source: COE

Monday, 21 October 2013

NECE Conference 2014: “The European Union and the Promise of Democracy: What can Citizenship Education and Civil Society contribute?, 14-16.11.2013, The Hague

NECE - Networking European Citizenship Education - Conference

Europe’s ongoing economic crisis has engendered a crisis of confidence in the European project and the costs and benefits of further European integration. The democratic deficit of the European Union has now become more and more visible and contributes to the backlash in support for the EU. It has also become very clear now that the economic crisis is dividing Europe and may ultimately lead to the break up of the EU.
Against this background this year´s NECE Conference will deal with resulting challenges for citizenship educators across Europe. With an eye to the elections to the European Parliament in May 2014, NECE 2013 will explore the topics of participation and democratisation and focus on the EU's democratic deficit for discussing possible consequences and the role for citizenship education. The conference in The Hague will offer opportunities for a critical debate on four levels:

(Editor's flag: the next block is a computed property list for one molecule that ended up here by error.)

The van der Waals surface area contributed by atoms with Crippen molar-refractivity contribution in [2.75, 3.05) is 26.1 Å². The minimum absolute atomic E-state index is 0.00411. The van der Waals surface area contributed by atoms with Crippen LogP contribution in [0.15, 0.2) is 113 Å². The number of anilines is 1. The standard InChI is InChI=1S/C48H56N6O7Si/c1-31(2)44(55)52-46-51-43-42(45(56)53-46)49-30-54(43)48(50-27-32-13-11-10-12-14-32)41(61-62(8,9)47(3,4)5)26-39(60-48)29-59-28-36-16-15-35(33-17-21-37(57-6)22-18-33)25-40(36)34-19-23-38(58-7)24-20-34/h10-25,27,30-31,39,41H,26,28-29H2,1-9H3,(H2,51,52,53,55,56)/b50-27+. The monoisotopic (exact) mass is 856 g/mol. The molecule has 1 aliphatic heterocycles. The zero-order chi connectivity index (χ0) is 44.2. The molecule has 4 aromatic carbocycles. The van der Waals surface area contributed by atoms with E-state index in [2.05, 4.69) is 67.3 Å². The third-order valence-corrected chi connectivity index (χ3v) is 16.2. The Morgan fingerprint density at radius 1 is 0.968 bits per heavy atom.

1. Scenarios and outlines for the future of the EU
2. European civil society and the 'democratic deficit' of the European Union
3. Role of citizenship education in the European crisis
4. Practical approaches and projects of citizenship education
Opportunities to actively take part will be provided in numerous workshops, a world café and an open forum. Also, a project market for European models and good practice projects in citizenship education is offered. At the end of the conference, participants are invited to draw up a public ‘Conference Paper’ with recommendations on the topic of democratisation and participation in the EU.
Frans Timmermans, Dutch Minister of Foreign Affairs, the well-known Dutch publicist Paul Scheffer, professor of European Studies at Tilburg University and Lorenzo Marsili, executive director of European Alternatives have already confirmed their participation.
The current conference programme is attached. Conference language is English (without simultaneous translation).
There is no conference fee. The organisers do not cover travel and accommodation costs. Places are limited!
Register here:
We are looking forward to welcoming you in The Hague - hometown of our NECE partner ProDemos - House for Democracy and the Rule of Law and centre of governance in the Netherlands, as well as home to many institutions aimed at improving international justice and peace!
If you have any questions, do not hesitate to contact the conference management at:
lab concepts GmbH